It was around 9 o’clock on Saturday night and I was in the middle of packing for Hawaii when Chris came into the bathroom to tell me he was going to bed.
“Not in here you’re not,” I said pointing out towards our bedroom, “I’ve still got more packing to do.”
He looked at me standing amidst a mess of traveling items, sports gear, clothing, all of the items necessary for a race taking place thousands of miles away. Grabbing his pillow, he happily headed towards the other bedroom. He obviously sensed that it would be awhile before my mess settled down.
Packing had been dragging on for hours, as I kept adding and removing things, thinking through my plan, and trying to prepare for as much as possible. It was a few weeks ago that I had come across a quote from Paula Newby-Fraser about Ironman Hawaii in which she said, “Expect nothing, prepare for everything.” In the past few days, this phrase had become my mantra as I began thinking of every twist and turn in race scenarios, trying to prepare for any and every situation. If I could be prepared, I thought, I could at least control some part of my race, not letting the weather, the wind, or the day get me down. I had a plan for rain, a flat, two flats, dropping my salt tabs, losing food, what to think when looking at the fish in the ocean. And with each plan came a growing list of items I would need to execute that plan over 5,000 miles away.
A few days ago, when the number of items continued to increase and started bursting beyond the seams of my brain, I decided to make an Ironman packing list. At first there was the typical race wear, shoes, socks, gels. Then I added on a toiletries list. Then a general stuff category. And a clothing list. Shoes to bring. A list of grocery items to buy in Hawaii. Weather needs. Coffee cup. Heck, coffee because even though I will be staying on an island known for coffee, you never know if you’ll find yourself on in a dry part of town with no coffee to be found. Lastly, add on a list of things other people have suggested bringing but I’m not sure what I would need it for. After awhile, my list had grown to almost 4 pages of things to bring to Hawaii.
In one suitcase.
On 3 different planes.
At that point, I immediately thought of my standard black suitcase shuffling between 3 different planes en route to Oakland, then Honolulu, and by almighty miracle arriving safely in Kona with all contents in tact. I began to have worry and fears that my suitcase, with everything I need for the race, and for survival away from home, would be routed to Ellenwood, Georgia, just like my time trial bike when it got misrouted in Texas for the Buffalo Springs Lake 70.3 Triathlon. I decided to add brightly colored unmistakably identifiable ribbon for my suitcase to my packing list.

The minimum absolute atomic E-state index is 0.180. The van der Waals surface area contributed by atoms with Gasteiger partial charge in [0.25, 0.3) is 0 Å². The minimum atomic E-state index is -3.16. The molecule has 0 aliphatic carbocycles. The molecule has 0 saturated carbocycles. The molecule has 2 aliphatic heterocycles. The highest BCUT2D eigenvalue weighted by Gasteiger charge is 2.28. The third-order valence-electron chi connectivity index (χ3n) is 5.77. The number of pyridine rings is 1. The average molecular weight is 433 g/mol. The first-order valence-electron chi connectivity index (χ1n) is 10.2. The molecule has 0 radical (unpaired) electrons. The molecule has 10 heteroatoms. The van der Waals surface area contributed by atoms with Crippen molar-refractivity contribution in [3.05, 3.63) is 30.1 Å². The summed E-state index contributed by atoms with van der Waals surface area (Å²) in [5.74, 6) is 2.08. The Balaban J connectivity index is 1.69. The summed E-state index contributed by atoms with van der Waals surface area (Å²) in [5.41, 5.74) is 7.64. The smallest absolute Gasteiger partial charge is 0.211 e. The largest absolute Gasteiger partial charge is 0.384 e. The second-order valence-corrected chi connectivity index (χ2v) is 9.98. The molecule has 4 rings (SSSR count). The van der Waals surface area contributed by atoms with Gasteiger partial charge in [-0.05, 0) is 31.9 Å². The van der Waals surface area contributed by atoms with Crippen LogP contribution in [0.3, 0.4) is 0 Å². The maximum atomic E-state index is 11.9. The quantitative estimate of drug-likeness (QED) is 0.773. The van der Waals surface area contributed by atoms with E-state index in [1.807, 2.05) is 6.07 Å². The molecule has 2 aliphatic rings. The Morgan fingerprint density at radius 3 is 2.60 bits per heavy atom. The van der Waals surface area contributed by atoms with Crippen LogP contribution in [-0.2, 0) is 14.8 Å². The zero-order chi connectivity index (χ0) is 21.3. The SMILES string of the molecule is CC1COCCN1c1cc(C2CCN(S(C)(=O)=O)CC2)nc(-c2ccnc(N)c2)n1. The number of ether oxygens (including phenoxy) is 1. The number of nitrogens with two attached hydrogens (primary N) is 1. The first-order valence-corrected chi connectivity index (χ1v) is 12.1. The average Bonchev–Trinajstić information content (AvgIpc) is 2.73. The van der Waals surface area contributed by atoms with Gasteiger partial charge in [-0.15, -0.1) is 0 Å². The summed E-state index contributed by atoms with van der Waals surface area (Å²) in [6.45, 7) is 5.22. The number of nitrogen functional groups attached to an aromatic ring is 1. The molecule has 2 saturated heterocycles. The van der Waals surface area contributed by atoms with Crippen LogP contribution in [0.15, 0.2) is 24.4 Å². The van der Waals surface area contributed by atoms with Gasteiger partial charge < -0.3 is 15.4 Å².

I started pulling things out of my closet, but soon forgot what I had already gotten and what I still needed to get. So I began marking everything in the computer, editing the list with each item. Piles were stacking on the floor filled with everything I would or could need. After going through the whole list, I double-checked and even made another list of things I still needed to gather. In fact, I was starting to feel surrounded by my lists; hand-written, computer generated, post-it notes on top of piles. I needed a list just to manage all of my other lists.
This list-making mania didn’t just stop at gear to pack. I made a list of activities for the entire week – breakfasts to attend, places to be – a list of questions I still needed to ask – which helmet should I wear – information to find on the internet – what time is check out, where is the nearest coffee shop - a list of things to find around the house – chamois butter - things to buy at the store – powder, coffee, Vaseline - things to do the night before the race – cut bars in ½ - things to say to myself if something starts going wrong – relax, refocus, react, recharge - things to say during the run – the faster you run the faster you get it done. I even had a list of things I wanted to do after the race – spend an entire day eating nothing but peanut butter, coffee, ice cream, cookie dough, and frosting, while washing it down with a fruity cocktail.
I still had a lot of work to do.
And there I was, standing in the kitchen, feeling overwhelmed and underpacked, and glanced over at the clock realizing that it was almost 10 pm. I stopped thinking about packing, and traveling, and instead pictured myself in a blue racing suit, running down the road with the sun growing lower in the sky. I knew that in exactly one week, I would be in Hawaii, still on the run course, on route to becoming an Ironman. What had seemed so intangible and so distant for months, was now inching closer and closer and I could see it all happening before my eyes. I laughed knowing that I would likely be in a terrible place of pain, covered in salt, sweat, and sports drink, shuffling through mile after mile. And as I stood visualizing the moment, I realized that at the end of this day, just 1 week away, and 140.6 miles later, I would be an Ironman.